A multidisciplinary team of Cleveland Clinic and Cleveland Clinic Children’s doctors and nurses performed a rare and complex lifesaving fetal surgery to remove a tumor attached to the heart of a 26-week-old fetus.
Few studies about the rare condition – an intrapericardial teratoma with fetal hydrops (i.e., fluid accumulation) evolving to fetal heart failure – have been reported in medical journals. “Only one previous incidence of continued pregnancy and delivery after fetal intrapericardial teratoma resection is documented in the world’s medical literature,” said Darrell Cass, M.D., director of Cleveland Clinic’s Fetal Surgery and Fetal Care Center. “As far as we know, Cleveland Clinic is the second academic medical center in the world to have performed this fetal surgery successfully with continued pregnancy and delivery.”
During the procedure in May, surgeons successfully removed the malignant tumor, which had been compressing the left side of the fetus’ heart and impairing circulation, leading to fluid accumulation around the heart and other organs of the fetus.
Following the operation, the mother and fetus recovered well with no complications and no sign of tumor recurrence during prenatal check-ups. On July 13, at 36 weeks and two days, a baby boy was delivered near full term by Cesarean section. Both mother and baby are doing well.
“I am very proud of our talented congenital heart surgery and fetal surgery teams that integrated seamlessly to successfully perform a complex lifesaving fetal surgery,” said Dr. Cass. “This tumor was growing rapidly in the exact wrong spot. It was compressing the heart of the fetus, causing fluid accumulation, and we started seeing signs that the cardiac function was deteriorating. We needed to act quickly and decisively to rescue the fetus.”
To perform this fetal surgery, Dr. Cass led a team that included pediatric and congenital heart surgeons Hani Najm, M.D., and Alistair Phillips, M.D.; pediatric cardiologist Francine Erenberg, M.D.; obstetric and pediatric anesthesiologists McCallum Hoyt, M.D., Tara Hata, M.D., Yael Dahan, M.D.; and maternal-fetal medicine specialist, Amanda Kalan, M.D., who provided the mother’s care, including delivery of the newborn baby boy 10 weeks after the fetal surgery.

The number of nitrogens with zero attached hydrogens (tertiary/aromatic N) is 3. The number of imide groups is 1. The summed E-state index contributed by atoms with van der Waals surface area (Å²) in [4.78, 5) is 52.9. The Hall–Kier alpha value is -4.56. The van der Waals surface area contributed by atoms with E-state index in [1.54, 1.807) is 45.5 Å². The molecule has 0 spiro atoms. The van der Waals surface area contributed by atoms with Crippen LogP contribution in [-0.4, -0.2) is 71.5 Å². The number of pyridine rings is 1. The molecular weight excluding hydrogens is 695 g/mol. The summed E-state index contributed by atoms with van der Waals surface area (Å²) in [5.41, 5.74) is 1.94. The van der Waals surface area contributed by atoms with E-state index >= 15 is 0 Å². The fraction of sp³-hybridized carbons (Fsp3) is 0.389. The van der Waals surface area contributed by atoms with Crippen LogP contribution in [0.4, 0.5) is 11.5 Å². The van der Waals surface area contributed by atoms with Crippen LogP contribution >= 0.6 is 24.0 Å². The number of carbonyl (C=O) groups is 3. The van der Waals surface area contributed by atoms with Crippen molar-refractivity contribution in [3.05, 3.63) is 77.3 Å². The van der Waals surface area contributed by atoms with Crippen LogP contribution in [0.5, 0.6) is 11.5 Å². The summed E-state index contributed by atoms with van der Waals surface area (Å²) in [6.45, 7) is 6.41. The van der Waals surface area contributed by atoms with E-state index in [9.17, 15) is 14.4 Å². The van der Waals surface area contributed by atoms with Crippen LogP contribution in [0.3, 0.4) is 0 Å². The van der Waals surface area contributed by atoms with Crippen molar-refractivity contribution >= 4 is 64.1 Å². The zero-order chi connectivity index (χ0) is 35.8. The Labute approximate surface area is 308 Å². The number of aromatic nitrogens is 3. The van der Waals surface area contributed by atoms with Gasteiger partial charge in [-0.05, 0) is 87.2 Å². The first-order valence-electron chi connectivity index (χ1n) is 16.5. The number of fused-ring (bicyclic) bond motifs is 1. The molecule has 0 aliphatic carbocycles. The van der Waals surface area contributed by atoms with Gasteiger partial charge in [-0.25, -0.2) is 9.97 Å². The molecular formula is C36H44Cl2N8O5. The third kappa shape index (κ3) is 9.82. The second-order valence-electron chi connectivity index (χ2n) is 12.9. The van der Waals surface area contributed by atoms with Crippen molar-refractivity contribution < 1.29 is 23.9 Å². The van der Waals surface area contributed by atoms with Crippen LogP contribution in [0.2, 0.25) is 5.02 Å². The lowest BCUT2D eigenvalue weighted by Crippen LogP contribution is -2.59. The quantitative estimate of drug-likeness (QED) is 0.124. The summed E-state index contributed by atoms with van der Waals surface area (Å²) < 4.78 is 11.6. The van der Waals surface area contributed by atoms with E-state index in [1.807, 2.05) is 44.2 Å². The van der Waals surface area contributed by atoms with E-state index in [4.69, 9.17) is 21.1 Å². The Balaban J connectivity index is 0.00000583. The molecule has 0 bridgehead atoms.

Once the mother was anesthetized with an approach to provide the safest environment for the fetal heart surgery to be successful, a Cesarean section-like incision was made to expose the mother’s uterus. Ultrasound was used to carefully locate the placenta and fetus, and best location for entry. The uterus was then opened about 12 cm, and the arms of the fetus were brought out to expose the chest.
Dr. Najm, who led the heart surgery team, inserted an IV line in a blood vessel of the fetus’s right arm to deliver fluids and medications as needed. Then, he carefully opened the chest and pericardium, which is the membrane enclosing the heart, and removed the tumor from the beating fetal heart. “As soon as the tumor was removed, the compression of the left atrium disappeared, and there was a nice blood flow that was almost back to normal,” said Dr. Najm.
Following the completion of the fetal heart surgery, the chest of the fetus was closed and the fetus was positioned back in the uterus. The uterus was then closed, followed by closure of the mother’s abdomen. The surgery lasted 3 ½ hours.
Both mother and fetus recovered well following the surgery. The fetus’s cardiac function immediately improved, and the fetus stayed in the womb for the remainder of the pregnancy. Ten weeks later, the baby was born.
“Such an innovative fetal surgery provides hope to other families who may receive a similar devastating diagnosis,” said Dr. Najm, chair of Pediatric and Congenital Heart Surgery at Cleveland Clinic Children’s. “Clinical teams from Cleveland Clinic and Cleveland Clinic Children’s are consistently collaborating and remain dedicated to innovation and teamwork to ensure our patients of all ages can feel safe when entrusting their care to us.”
Moving forward, the infant’s healthcare team will monitor his heart health and check that there are no signs of tumor recurrence. In the future, the child will likely need surgery to reposition together his sternum that did not properly heal in utero.
“In this case, time was of the essence,” said Dr. Cass. “Shortly after the patient arrived at Cleveland Clinic, imaging tests showed that the tumor kept growing and the fetus’s heart function was deteriorating. It is important to acknowledge the whole care team. This family’s maternal fetal medicine specialist accurately diagnosed the condition and reached out to us because of our expertise in fetal care and treatment.”